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4.2. Mass

In the 30's Hubble & Humason, aiming at a high-redshift extension of the velocity-distance relationship, measured several velocities for galaxies in clusters. In 1931, they [234] provided the first estimates of the velocity dispersions in four clusters of galaxies (9). Hubble & Humason noted that the velocity range spanned by Coma galaxies was larger than in other clusters (Virgo Pegasus, Pisces). This was a first hint of the relation between richness and velocity dispersion that Bahcall [45] later established in 1981. Hubble [233]'s early estimate of the cluster velocity dispersion was appeq 700 km/s - see Fig. 21, from Smith [425] - a value remarkably close to modern estimates [182]. Zwicky [512, 513] immediately saw the great potentiality of Hubble & Humason's data, and used them for deriving the mass of the Coma cluster, via the application of the virial theorem (10). Smith [425] followed Zwicky and derived the virial mass of the Virgo cluster.

Figure 21

Figure 21. The distribution of velocities of Virgo cluster galaxies. From Smith (1936).

Zwicky [513]'s milestone paper: On the Masses of Nebulae and of Clusters of Nebulae, published in 1937, is an exceptional work. In that paper, Zwicky correctly noticed that the masses of nebulæ, derived from rotation curves, are underestimated. By assuming, ``as a first approximation'', that clusters of nebulæ are stationary systems, and using the virial theorem, he derived a very conservative estimate of the Coma cluster mass. This implied a cluster mass-to-light ratio of 68 Msun / Lsun (after conversion to a modern value of the Hubble constant). Zwicky had discovered the missing mass problem.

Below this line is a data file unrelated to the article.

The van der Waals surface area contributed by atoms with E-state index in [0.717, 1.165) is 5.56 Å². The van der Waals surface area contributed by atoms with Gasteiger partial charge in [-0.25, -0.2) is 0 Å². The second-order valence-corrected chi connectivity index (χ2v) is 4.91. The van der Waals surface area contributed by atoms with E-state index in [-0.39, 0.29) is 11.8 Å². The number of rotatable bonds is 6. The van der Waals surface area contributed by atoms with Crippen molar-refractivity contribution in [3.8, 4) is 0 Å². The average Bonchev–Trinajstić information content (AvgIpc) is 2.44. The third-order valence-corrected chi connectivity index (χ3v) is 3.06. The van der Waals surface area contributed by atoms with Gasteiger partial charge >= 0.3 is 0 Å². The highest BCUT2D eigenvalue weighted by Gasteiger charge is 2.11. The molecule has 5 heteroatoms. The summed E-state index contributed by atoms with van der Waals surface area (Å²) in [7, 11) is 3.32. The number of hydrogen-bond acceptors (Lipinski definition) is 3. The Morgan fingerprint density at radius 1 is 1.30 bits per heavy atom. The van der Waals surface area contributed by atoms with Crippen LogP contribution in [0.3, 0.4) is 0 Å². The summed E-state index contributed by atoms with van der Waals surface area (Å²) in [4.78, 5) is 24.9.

His discovery relied very much on the hypothesis of cluster stability. In support of his hypothesis, Zwicky noted that galaxies in the field have a much lower velocity dispersion than galaxies in clusters. This indicated that field galaxies could not origin from cluster disruption, or they would have much higher velocities than observed. In this context, Zwicky implicitly criticized the work of Smith [425], and emphasized the danger of applying the virial theorem to irregular systems of galaxies, which are not likely to be stable systems. Because of the possible biases inherent to the virial mass estimates, Zwicky suggested to use gravitational lensing as the ``simplest and most accurate mass determination''. He was half a century in advance of observations [289, 428]!